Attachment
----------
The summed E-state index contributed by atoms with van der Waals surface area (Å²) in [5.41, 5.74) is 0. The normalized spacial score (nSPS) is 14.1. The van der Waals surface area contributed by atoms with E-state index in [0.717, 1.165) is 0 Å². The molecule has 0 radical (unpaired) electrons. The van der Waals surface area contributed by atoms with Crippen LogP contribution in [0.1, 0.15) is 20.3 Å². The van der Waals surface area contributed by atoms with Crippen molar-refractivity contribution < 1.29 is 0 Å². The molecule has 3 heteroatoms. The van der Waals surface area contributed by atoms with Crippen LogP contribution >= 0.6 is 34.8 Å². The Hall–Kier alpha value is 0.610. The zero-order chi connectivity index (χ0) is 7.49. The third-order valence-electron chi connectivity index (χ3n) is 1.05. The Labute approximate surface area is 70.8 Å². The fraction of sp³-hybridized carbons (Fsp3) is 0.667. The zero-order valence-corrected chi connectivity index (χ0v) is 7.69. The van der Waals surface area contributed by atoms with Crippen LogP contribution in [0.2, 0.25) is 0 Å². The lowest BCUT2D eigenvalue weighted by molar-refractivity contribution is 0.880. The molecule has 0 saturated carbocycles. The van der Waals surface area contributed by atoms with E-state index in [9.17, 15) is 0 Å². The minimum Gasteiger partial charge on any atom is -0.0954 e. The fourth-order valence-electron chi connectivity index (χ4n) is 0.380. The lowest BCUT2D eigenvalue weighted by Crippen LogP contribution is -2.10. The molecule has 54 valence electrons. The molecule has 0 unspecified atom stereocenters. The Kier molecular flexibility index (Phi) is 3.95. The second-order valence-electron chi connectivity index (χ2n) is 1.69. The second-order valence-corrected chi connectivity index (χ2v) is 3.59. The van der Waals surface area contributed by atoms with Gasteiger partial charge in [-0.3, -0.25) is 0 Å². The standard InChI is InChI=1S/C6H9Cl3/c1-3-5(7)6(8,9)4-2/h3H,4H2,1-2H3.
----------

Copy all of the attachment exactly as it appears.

The summed E-state index contributed by atoms with van der Waals surface area (Å²) in [5.41, 5.74) is 0. The normalized spacial score (nSPS) is 14.1. The van der Waals surface area contributed by atoms with E-state index in [0.717, 1.165) is 0 Å². The molecule has 0 radical (unpaired) electrons. The van der Waals surface area contributed by atoms with Crippen LogP contribution in [0.1, 0.15) is 20.3 Å². The van der Waals surface area contributed by atoms with Crippen molar-refractivity contribution < 1.29 is 0 Å². The molecule has 3 heteroatoms. The van der Waals surface area contributed by atoms with Crippen LogP contribution >= 0.6 is 34.8 Å². The Hall–Kier alpha value is 0.610. The zero-order chi connectivity index (χ0) is 7.49. The third-order valence-electron chi connectivity index (χ3n) is 1.05. The Labute approximate surface area is 70.8 Å². The fraction of sp³-hybridized carbons (Fsp3) is 0.667. The zero-order valence-corrected chi connectivity index (χ0v) is 7.69. The van der Waals surface area contributed by atoms with Crippen LogP contribution in [0.2, 0.25) is 0 Å². The lowest BCUT2D eigenvalue weighted by molar-refractivity contribution is 0.880. The molecule has 0 saturated carbocycles. The van der Waals surface area contributed by atoms with E-state index in [9.17, 15) is 0 Å². The minimum Gasteiger partial charge on any atom is -0.0954 e. The fourth-order valence-electron chi connectivity index (χ4n) is 0.380. The lowest BCUT2D eigenvalue weighted by Crippen LogP contribution is -2.10. The molecule has 54 valence electrons. The molecule has 0 unspecified atom stereocenters. The Kier molecular flexibility index (Phi) is 3.95. The second-order valence-electron chi connectivity index (χ2n) is 1.69. The second-order valence-corrected chi connectivity index (χ2v) is 3.59. The van der Waals surface area contributed by atoms with Gasteiger partial charge in [-0.3, -0.25) is 0 Å². The standard InChI is InChI=1S/C6H9Cl3/c1-3-5(7)6(8,9)4-2/h3H,4H2,1-2H3.